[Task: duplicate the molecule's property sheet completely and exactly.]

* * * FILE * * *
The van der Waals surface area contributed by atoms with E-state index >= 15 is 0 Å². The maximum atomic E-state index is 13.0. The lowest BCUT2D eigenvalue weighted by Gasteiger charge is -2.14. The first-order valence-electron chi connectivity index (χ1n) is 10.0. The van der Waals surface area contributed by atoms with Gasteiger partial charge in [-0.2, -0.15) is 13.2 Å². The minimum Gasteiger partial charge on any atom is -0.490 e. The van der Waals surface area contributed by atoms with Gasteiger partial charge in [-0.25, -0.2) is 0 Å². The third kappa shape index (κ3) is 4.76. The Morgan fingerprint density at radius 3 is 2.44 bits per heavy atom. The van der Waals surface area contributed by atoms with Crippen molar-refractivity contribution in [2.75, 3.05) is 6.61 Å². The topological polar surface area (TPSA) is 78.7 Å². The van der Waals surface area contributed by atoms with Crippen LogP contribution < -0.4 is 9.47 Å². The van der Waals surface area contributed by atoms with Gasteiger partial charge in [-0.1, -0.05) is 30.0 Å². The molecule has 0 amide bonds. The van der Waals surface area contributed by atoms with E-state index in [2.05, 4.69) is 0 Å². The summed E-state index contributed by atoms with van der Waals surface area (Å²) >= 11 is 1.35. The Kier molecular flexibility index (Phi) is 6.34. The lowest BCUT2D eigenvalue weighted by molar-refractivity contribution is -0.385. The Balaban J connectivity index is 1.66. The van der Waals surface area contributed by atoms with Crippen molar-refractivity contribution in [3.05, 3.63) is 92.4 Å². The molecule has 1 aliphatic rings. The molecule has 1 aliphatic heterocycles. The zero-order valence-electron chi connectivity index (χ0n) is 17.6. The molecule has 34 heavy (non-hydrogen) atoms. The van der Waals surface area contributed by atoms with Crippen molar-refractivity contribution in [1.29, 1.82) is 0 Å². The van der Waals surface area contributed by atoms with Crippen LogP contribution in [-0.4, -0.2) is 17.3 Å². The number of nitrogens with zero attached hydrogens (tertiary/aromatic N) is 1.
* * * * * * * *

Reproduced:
The van der Waals surface area contributed by atoms with E-state index >= 15 is 0 Å². The maximum atomic E-state index is 13.0. The lowest BCUT2D eigenvalue weighted by Gasteiger charge is -2.14. The first-order valence-electron chi connectivity index (χ1n) is 10.0. The van der Waals surface area contributed by atoms with Gasteiger partial charge in [-0.2, -0.15) is 13.2 Å². The minimum Gasteiger partial charge on any atom is -0.490 e. The van der Waals surface area contributed by atoms with Gasteiger partial charge in [-0.25, -0.2) is 0 Å². The third kappa shape index (κ3) is 4.76. The Morgan fingerprint density at radius 3 is 2.44 bits per heavy atom. The van der Waals surface area contributed by atoms with Crippen molar-refractivity contribution in [2.75, 3.05) is 6.61 Å². The topological polar surface area (TPSA) is 78.7 Å². The van der Waals surface area contributed by atoms with Crippen LogP contribution < -0.4 is 9.47 Å². The van der Waals surface area contributed by atoms with Gasteiger partial charge in [-0.1, -0.05) is 30.0 Å². The molecule has 0 amide bonds. The van der Waals surface area contributed by atoms with E-state index in [2.05, 4.69) is 0 Å². The summed E-state index contributed by atoms with van der Waals surface area (Å²) >= 11 is 1.35. The Kier molecular flexibility index (Phi) is 6.34. The lowest BCUT2D eigenvalue weighted by molar-refractivity contribution is -0.385. The Balaban J connectivity index is 1.66. The van der Waals surface area contributed by atoms with Crippen molar-refractivity contribution in [3.05, 3.63) is 92.4 Å². The molecule has 1 aliphatic rings. The molecule has 1 aliphatic heterocycles. The zero-order valence-electron chi connectivity index (χ0n) is 17.6. The molecule has 34 heavy (non-hydrogen) atoms. The van der Waals surface area contributed by atoms with Crippen molar-refractivity contribution in [1.29, 1.82) is 0 Å². The van der Waals surface area contributed by atoms with Crippen LogP contribution in [-0.4, -0.2) is 17.3 Å². The number of nitrogens with zero attached hydrogens (tertiary/aromatic N) is 1.